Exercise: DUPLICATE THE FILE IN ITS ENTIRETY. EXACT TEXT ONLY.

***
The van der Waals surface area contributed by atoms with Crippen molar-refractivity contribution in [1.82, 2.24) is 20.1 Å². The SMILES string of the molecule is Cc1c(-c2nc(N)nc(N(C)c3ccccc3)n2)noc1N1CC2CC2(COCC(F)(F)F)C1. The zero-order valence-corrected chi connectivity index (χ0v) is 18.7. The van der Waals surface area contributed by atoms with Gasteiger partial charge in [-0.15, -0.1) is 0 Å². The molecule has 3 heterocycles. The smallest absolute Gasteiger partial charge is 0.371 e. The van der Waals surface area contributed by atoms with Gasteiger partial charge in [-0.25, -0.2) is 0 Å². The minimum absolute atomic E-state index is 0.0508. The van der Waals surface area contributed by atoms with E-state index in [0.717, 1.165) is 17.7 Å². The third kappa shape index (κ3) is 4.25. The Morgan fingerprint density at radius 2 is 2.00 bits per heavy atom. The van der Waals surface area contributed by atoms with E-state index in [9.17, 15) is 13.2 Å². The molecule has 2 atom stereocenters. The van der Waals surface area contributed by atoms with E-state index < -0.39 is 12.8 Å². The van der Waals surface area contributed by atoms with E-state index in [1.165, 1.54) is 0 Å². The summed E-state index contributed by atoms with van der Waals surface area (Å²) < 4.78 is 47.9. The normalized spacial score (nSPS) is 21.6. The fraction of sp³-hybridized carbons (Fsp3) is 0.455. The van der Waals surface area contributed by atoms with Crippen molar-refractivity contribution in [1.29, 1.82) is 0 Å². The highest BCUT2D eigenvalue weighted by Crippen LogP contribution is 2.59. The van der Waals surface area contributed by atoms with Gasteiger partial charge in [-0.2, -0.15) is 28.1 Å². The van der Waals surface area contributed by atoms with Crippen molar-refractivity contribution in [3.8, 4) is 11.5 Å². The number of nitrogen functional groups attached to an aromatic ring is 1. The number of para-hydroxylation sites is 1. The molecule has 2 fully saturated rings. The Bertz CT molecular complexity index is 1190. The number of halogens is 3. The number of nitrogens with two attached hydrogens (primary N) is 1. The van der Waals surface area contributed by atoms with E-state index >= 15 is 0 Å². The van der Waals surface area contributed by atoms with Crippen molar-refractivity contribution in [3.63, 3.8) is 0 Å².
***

The van der Waals surface area contributed by atoms with Crippen molar-refractivity contribution in [1.82, 2.24) is 20.1 Å². The SMILES string of the molecule is Cc1c(-c2nc(N)nc(N(C)c3ccccc3)n2)noc1N1CC2CC2(COCC(F)(F)F)C1. The zero-order valence-corrected chi connectivity index (χ0v) is 18.7. The van der Waals surface area contributed by atoms with Gasteiger partial charge in [-0.15, -0.1) is 0 Å². The molecule has 3 heterocycles. The smallest absolute Gasteiger partial charge is 0.371 e. The van der Waals surface area contributed by atoms with Gasteiger partial charge in [-0.25, -0.2) is 0 Å². The minimum absolute atomic E-state index is 0.0508. The van der Waals surface area contributed by atoms with E-state index in [0.717, 1.165) is 17.7 Å². The third kappa shape index (κ3) is 4.25. The Morgan fingerprint density at radius 2 is 2.00 bits per heavy atom. The van der Waals surface area contributed by atoms with E-state index in [9.17, 15) is 13.2 Å². The molecule has 2 atom stereocenters. The van der Waals surface area contributed by atoms with E-state index < -0.39 is 12.8 Å². The van der Waals surface area contributed by atoms with E-state index in [1.165, 1.54) is 0 Å². The summed E-state index contributed by atoms with van der Waals surface area (Å²) < 4.78 is 47.9. The normalized spacial score (nSPS) is 21.6. The fraction of sp³-hybridized carbons (Fsp3) is 0.455. The van der Waals surface area contributed by atoms with Crippen molar-refractivity contribution in [1.29, 1.82) is 0 Å². The highest BCUT2D eigenvalue weighted by Crippen LogP contribution is 2.59. The van der Waals surface area contributed by atoms with Gasteiger partial charge in [-0.2, -0.15) is 28.1 Å². The van der Waals surface area contributed by atoms with Crippen molar-refractivity contribution in [3.8, 4) is 11.5 Å². The number of nitrogen functional groups attached to an aromatic ring is 1. The number of para-hydroxylation sites is 1. The molecule has 2 fully saturated rings. The Bertz CT molecular complexity index is 1190. The number of halogens is 3. The number of nitrogens with two attached hydrogens (primary N) is 1. The van der Waals surface area contributed by atoms with E-state index >= 15 is 0 Å². The van der Waals surface area contributed by atoms with Crippen molar-refractivity contribution in [3.63, 3.8) is 0 Å².